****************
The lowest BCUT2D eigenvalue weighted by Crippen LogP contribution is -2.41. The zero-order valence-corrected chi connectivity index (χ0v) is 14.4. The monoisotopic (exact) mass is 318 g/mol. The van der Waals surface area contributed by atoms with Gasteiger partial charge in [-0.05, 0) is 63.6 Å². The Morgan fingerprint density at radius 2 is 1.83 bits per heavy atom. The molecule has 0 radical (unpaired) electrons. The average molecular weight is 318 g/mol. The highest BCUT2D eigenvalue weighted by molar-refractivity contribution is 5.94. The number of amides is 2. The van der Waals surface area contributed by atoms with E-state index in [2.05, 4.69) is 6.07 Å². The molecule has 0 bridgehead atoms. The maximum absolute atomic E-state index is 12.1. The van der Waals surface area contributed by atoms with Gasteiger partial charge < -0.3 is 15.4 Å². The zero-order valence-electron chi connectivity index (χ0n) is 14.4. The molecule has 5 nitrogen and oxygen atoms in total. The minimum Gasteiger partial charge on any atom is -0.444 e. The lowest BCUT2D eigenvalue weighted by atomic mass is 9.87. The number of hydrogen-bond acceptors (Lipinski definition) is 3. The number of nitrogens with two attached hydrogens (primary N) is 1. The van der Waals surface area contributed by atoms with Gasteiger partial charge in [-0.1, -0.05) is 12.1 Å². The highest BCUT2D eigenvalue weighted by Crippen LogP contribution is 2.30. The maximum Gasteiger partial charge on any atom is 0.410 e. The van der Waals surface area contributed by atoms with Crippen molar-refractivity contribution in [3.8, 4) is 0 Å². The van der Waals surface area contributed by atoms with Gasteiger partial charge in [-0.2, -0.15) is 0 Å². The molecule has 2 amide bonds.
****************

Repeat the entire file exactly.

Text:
The lowest BCUT2D eigenvalue weighted by Crippen LogP contribution is -2.41. The zero-order valence-corrected chi connectivity index (χ0v) is 14.4. The monoisotopic (exact) mass is 318 g/mol. The van der Waals surface area contributed by atoms with Gasteiger partial charge in [-0.05, 0) is 63.6 Å². The Morgan fingerprint density at radius 2 is 1.83 bits per heavy atom. The molecule has 0 radical (unpaired) electrons. The average molecular weight is 318 g/mol. The highest BCUT2D eigenvalue weighted by molar-refractivity contribution is 5.94. The number of amides is 2. The van der Waals surface area contributed by atoms with E-state index in [2.05, 4.69) is 6.07 Å². The molecule has 0 bridgehead atoms. The maximum absolute atomic E-state index is 12.1. The van der Waals surface area contributed by atoms with Gasteiger partial charge < -0.3 is 15.4 Å². The zero-order valence-electron chi connectivity index (χ0n) is 14.4. The molecule has 5 nitrogen and oxygen atoms in total. The minimum Gasteiger partial charge on any atom is -0.444 e. The lowest BCUT2D eigenvalue weighted by atomic mass is 9.87. The number of hydrogen-bond acceptors (Lipinski definition) is 3. The number of nitrogens with two attached hydrogens (primary N) is 1. The van der Waals surface area contributed by atoms with Gasteiger partial charge in [-0.1, -0.05) is 12.1 Å². The highest BCUT2D eigenvalue weighted by Crippen LogP contribution is 2.30. The maximum Gasteiger partial charge on any atom is 0.410 e. The van der Waals surface area contributed by atoms with Crippen molar-refractivity contribution in [3.8, 4) is 0 Å². The van der Waals surface area contributed by atoms with Gasteiger partial charge in [-0.2, -0.15) is 0 Å². The molecule has 2 amide bonds.